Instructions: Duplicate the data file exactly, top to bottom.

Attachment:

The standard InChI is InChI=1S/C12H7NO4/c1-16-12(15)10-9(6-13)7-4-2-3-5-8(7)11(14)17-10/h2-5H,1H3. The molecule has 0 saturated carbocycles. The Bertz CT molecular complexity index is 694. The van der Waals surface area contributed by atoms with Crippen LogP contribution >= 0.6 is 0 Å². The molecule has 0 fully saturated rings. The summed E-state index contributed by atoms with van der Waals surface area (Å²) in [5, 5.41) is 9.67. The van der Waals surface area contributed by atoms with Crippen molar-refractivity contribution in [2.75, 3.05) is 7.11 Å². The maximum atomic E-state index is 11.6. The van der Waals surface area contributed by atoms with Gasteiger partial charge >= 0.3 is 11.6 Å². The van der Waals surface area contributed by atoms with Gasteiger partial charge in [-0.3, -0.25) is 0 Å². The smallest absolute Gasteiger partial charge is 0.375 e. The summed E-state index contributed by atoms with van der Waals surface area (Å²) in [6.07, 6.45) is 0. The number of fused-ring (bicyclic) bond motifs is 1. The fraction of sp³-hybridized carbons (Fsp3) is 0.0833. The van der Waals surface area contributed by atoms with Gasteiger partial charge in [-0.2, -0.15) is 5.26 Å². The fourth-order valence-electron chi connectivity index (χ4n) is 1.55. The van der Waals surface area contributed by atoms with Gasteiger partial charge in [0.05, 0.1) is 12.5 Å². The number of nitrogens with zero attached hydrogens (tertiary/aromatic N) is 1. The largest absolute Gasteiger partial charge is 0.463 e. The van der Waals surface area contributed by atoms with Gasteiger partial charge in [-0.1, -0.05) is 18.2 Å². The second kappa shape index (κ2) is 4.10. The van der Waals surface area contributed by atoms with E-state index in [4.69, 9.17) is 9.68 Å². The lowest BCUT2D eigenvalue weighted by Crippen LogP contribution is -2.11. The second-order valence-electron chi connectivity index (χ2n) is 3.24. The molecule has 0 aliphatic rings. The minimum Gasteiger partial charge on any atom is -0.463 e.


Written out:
The standard InChI is InChI=1S/C12H7NO4/c1-16-12(15)10-9(6-13)7-4-2-3-5-8(7)11(14)17-10/h2-5H,1H3. The molecule has 0 saturated carbocycles. The Bertz CT molecular complexity index is 694. The van der Waals surface area contributed by atoms with Crippen LogP contribution >= 0.6 is 0 Å². The molecule has 0 fully saturated rings. The summed E-state index contributed by atoms with van der Waals surface area (Å²) in [5, 5.41) is 9.67. The van der Waals surface area contributed by atoms with Crippen molar-refractivity contribution in [2.75, 3.05) is 7.11 Å². The maximum atomic E-state index is 11.6. The van der Waals surface area contributed by atoms with Gasteiger partial charge >= 0.3 is 11.6 Å². The van der Waals surface area contributed by atoms with Gasteiger partial charge in [-0.3, -0.25) is 0 Å². The smallest absolute Gasteiger partial charge is 0.375 e. The summed E-state index contributed by atoms with van der Waals surface area (Å²) in [6.07, 6.45) is 0. The number of fused-ring (bicyclic) bond motifs is 1. The fraction of sp³-hybridized carbons (Fsp3) is 0.0833. The van der Waals surface area contributed by atoms with Gasteiger partial charge in [-0.2, -0.15) is 5.26 Å². The fourth-order valence-electron chi connectivity index (χ4n) is 1.55. The van der Waals surface area contributed by atoms with Gasteiger partial charge in [0.05, 0.1) is 12.5 Å². The number of nitrogens with zero attached hydrogens (tertiary/aromatic N) is 1. The largest absolute Gasteiger partial charge is 0.463 e. The van der Waals surface area contributed by atoms with Gasteiger partial charge in [-0.1, -0.05) is 18.2 Å². The second kappa shape index (κ2) is 4.10. The van der Waals surface area contributed by atoms with E-state index in [4.69, 9.17) is 9.68 Å². The lowest BCUT2D eigenvalue weighted by Crippen LogP contribution is -2.11. The second-order valence-electron chi connectivity index (χ2n) is 3.24. The molecule has 0 aliphatic rings. The minimum Gasteiger partial charge on any atom is -0.463 e.